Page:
We’re Human Beings

A famous television personality in Turkey recently upset a lot of people by suggesting that any woman who wears “sexy” clothes doesn’t have the right to make a fuss over harassment. A lot of his fans were shocked by his words. His statements cost him professional contracts and he got criticized on social media. He later apologized, but the fact that he thought he could get away with saying something like that shows how much Turkish society tolerates these kinds of ideas.

Violence against women isn’t just a problem in a few conservative countries, though. According to the United Nations, more than a third of women around the world suffer physical and/or sexual violence by an intimate partner, or sexual violence by a non-partner.

So much of the violence against women is connected to women’s sexuality, and men’s desire to control women, body and mind. Too often, women are seen in very simple, old-fashioned ways as “good women” versus “bad women.” Good women are virgins or virtuous married women who must be protected, while bad women (not virgins) don’t deserve protection, so that men have the right to do whatever they want to them.

In my opinion, instead of being “protected,” all women just need to be respected. This isn’t cultural; this is about being treated as a human being.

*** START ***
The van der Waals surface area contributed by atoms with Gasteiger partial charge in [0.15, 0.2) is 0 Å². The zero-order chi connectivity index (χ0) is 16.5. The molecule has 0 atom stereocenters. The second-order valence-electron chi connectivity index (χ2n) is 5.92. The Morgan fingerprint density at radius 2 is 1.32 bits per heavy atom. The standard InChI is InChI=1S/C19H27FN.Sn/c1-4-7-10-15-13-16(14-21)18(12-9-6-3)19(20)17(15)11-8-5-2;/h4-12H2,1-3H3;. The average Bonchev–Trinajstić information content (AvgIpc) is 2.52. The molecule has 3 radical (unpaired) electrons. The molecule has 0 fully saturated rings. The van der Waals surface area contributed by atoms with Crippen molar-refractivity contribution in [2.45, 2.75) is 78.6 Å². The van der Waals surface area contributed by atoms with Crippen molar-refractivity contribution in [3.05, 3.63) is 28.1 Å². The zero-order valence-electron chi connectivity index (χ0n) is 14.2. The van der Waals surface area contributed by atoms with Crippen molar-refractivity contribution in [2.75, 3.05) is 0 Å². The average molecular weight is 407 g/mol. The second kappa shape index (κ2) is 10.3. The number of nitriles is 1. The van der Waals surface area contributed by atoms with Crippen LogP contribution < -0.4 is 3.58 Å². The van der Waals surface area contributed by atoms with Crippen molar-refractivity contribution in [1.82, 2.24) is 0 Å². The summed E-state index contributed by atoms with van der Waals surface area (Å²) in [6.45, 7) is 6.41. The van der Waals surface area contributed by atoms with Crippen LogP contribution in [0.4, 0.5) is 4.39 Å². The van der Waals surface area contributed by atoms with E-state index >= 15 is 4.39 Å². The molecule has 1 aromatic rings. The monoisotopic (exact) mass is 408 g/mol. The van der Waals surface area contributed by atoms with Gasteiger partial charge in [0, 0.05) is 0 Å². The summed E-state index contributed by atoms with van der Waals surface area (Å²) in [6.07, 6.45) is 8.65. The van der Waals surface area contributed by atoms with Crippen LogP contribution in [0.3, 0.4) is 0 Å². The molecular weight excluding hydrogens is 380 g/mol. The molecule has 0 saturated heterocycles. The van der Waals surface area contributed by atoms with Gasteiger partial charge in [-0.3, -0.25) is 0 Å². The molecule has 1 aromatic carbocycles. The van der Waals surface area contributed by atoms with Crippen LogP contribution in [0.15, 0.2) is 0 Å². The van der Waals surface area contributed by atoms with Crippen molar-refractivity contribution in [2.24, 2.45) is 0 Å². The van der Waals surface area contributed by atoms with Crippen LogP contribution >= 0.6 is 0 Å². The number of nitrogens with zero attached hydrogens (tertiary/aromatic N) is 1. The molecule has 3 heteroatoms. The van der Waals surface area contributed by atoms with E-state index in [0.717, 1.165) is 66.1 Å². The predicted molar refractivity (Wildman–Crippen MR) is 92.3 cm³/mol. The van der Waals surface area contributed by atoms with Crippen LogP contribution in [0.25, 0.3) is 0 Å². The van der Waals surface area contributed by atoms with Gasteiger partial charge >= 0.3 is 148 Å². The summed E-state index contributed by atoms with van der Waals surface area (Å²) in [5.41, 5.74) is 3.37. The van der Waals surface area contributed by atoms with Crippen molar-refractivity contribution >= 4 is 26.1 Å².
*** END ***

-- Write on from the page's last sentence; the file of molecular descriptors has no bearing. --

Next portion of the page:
image by YC-Art Dept

Virginity Obsession

In some parts of Turkey, as in other conservative countries, many families put an intense pressure on girls to remain virgins until they get married, often at a young age and without consideration of the girl’s education. If she doesn’t remain a virgin, or sometimes even if she simply goes out with or flirts with a guy, she is considered to have violated family honor.

This entitles—even obligates, some believe—her family to reclaim their honor by punishing the girl or woman severely, even killing her. But it only seems to work one way: No one is pressuring men to remain virgins until they get married.

In eastern Turkey, some girls have been stoned to death for not bleeding after having sex on their wedding night. (Many people believe, incorrectly, that bleeding proves that the girl’s hymen was broken for the first time during sexual intercourse, indicating that she was still a virgin on her wedding night.)